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Cannibalistic horror-of-the-deep fish found on Oregon beach stump scientists

Lancetfish are predatory fish with cannibalistic tendencies boasting impressive fangs in their long jaw. Coupled with their scaleless skin, large eyes, sail-like fin, and serpentine body that can exceed 7 feet in length, they make for some of the best reasons not to get anywhere near the ocean. Occasionally they are found washing up on shore for no reason scientists can definitely discern. This has occurred again over the past several weeks in Oregon.

Lancetfish are present in oceans around the world but their usual habitat is the aptly named “twilight zone”, some kilometer-and-a-half under the surface.

They mainly live in tropical and subtropical waters but can migrate as far north as subarctic areas like Alaska’s Bering Sea.

Their usual diet consists of small fish, crustaceans, and octopi, with fellow lancetfish also being a staple.

National Oceanic and Atmospheric Administration (NOAA) describes the lancetfish as “notorious cannibals”.

Another interesting fact about the fish is the fact that they are hermaphrodites. This boosts their chance of finding a suitable mate, which might otherwise be hard, due to the whole cannibal thing.

Another thing that makes them interesting is the way they digest their food, which includes the representatives of their own species. Has it already been mentioned they are cannibals?

Food recovered from their stomachs is often fully intact. Scientists suspect lancetfish stuff themselves full when they can get something to it and digest it when they need it.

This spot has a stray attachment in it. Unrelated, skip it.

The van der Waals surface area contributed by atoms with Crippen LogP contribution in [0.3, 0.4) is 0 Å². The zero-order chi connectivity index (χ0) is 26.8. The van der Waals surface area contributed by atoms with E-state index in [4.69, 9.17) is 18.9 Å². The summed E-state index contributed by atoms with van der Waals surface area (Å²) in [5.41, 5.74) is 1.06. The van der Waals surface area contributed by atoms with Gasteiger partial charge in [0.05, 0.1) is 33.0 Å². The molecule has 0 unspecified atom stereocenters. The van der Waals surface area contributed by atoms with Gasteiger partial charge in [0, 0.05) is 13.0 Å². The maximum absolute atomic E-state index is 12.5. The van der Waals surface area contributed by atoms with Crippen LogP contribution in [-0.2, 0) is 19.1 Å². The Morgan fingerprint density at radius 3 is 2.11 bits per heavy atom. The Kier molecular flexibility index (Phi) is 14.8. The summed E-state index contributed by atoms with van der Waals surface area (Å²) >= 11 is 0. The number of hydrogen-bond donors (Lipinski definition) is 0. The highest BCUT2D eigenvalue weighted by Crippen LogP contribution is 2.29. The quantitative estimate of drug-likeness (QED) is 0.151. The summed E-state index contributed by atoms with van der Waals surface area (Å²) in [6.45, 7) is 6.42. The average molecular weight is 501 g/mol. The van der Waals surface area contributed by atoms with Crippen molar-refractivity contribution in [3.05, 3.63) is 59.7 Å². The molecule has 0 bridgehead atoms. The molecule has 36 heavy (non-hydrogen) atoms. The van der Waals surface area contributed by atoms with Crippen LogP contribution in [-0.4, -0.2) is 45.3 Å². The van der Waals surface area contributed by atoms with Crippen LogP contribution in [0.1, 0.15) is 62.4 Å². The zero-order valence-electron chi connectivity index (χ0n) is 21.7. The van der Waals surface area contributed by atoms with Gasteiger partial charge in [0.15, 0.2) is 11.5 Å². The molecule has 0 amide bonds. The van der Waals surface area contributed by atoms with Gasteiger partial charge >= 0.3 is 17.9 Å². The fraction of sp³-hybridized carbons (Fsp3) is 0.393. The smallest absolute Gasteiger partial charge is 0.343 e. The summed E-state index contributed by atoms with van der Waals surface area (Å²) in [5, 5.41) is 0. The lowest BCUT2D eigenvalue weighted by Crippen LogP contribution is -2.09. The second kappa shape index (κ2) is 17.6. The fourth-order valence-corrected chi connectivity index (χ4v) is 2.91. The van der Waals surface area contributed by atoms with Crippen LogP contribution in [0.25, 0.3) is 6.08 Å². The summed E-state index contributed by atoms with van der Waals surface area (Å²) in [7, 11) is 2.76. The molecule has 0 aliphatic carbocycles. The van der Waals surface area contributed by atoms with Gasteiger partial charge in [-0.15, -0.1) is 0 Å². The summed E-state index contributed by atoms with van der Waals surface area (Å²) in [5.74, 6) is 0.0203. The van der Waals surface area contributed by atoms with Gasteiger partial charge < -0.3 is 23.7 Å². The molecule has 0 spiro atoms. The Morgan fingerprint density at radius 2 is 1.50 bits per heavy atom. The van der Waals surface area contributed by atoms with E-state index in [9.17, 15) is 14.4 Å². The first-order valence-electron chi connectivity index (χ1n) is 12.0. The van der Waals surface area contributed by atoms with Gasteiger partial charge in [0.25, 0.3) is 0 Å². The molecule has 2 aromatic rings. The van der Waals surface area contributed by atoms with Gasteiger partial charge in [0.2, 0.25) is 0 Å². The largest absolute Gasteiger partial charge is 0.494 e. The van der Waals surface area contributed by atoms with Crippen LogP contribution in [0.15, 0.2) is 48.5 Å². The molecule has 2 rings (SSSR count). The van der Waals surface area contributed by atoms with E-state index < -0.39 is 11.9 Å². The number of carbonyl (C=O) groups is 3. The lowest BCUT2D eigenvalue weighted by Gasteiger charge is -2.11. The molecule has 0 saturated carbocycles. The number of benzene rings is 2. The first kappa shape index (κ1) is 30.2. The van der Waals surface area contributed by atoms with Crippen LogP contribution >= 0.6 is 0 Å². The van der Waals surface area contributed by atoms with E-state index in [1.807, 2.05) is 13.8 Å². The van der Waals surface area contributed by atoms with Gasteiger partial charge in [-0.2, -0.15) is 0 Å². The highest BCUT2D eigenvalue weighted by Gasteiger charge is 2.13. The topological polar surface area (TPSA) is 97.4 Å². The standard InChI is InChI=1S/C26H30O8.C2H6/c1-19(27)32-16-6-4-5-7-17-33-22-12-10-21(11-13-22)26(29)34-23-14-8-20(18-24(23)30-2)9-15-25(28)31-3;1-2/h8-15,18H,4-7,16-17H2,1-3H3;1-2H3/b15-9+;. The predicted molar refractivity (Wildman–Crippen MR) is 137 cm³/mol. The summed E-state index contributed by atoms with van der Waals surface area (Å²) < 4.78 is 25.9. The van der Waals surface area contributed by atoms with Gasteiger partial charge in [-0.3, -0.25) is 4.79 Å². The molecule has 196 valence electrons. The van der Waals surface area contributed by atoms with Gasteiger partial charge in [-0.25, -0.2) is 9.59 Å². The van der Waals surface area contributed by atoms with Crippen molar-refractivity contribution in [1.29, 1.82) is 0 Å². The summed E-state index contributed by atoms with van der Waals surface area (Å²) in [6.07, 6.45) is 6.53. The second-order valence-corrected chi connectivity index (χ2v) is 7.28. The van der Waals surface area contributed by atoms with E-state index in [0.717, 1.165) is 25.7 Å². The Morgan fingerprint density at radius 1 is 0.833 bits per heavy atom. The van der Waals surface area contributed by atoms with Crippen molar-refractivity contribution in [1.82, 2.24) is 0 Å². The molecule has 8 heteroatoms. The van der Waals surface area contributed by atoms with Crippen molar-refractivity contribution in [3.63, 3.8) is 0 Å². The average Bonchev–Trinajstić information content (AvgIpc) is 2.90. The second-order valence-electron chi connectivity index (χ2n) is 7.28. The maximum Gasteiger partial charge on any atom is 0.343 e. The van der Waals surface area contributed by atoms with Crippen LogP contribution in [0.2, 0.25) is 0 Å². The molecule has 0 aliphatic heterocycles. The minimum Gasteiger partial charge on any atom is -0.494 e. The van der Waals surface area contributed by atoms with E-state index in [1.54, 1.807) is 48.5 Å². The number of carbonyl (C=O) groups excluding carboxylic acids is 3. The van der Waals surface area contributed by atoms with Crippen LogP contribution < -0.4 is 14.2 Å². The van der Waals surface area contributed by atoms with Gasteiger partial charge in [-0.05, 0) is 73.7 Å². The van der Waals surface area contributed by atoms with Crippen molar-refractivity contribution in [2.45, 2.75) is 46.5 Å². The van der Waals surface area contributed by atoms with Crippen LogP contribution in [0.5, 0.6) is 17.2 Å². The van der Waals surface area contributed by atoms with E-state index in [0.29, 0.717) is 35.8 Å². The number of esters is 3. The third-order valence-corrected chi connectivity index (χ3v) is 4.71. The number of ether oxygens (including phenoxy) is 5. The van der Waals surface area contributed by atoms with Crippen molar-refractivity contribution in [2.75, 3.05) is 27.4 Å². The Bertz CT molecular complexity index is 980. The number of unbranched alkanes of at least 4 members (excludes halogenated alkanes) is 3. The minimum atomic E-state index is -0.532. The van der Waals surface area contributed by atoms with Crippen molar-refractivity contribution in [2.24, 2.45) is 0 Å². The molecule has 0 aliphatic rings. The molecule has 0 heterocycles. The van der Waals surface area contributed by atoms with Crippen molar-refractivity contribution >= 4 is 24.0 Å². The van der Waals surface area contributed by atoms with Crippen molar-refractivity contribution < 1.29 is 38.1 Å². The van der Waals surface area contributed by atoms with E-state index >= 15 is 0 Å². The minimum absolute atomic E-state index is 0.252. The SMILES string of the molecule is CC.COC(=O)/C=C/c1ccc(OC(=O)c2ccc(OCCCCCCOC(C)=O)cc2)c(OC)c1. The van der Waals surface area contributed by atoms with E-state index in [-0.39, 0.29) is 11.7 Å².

In the great circle of life, lancetfish in turn serve as food for fur seals, sharks, and tuna. And of course other lancetfish.

Unlike some deep-sea horrors, such as doom-portending oarfish, the lancetfish make for poor food for humans due to their gelatinous flesh.

Deep-sea fishermen will find lancetfish as by-catch. It is rare to find them washed up on the coast, although it does happen periodically.

As a matter of fact, the deep-sea fish has been washing ashore “for at least 300 years and likely longer,” but “no one knows why”, as Elan Portner, a scientist at the Scripps Institution of Oceanography in San Diego, told The New York Times.

Oregon’s Parks and Recreation Department said Monday several lancetfish had washed ashore over the past few weeks. At least one was found alive and rescued. After being put back in the ocean it was merrily on its way.

The ordeal must have been stressful to the specimen, so it likely went to get some comfort food. Probably another lancetfish.

“No one is sure why they are washing ashore,” Oregon’s Parks and Recreation said. Speculating that the fish might have been distressed or ill, they requested anyone who would come across them on the beach to take a photo and tag them as well as the NOAA

Because taking a picture of a monstrous deep-sea cannibal serpent instead of running away screaming in terror may not be the logical thing to do, but it shows you care about the environment.

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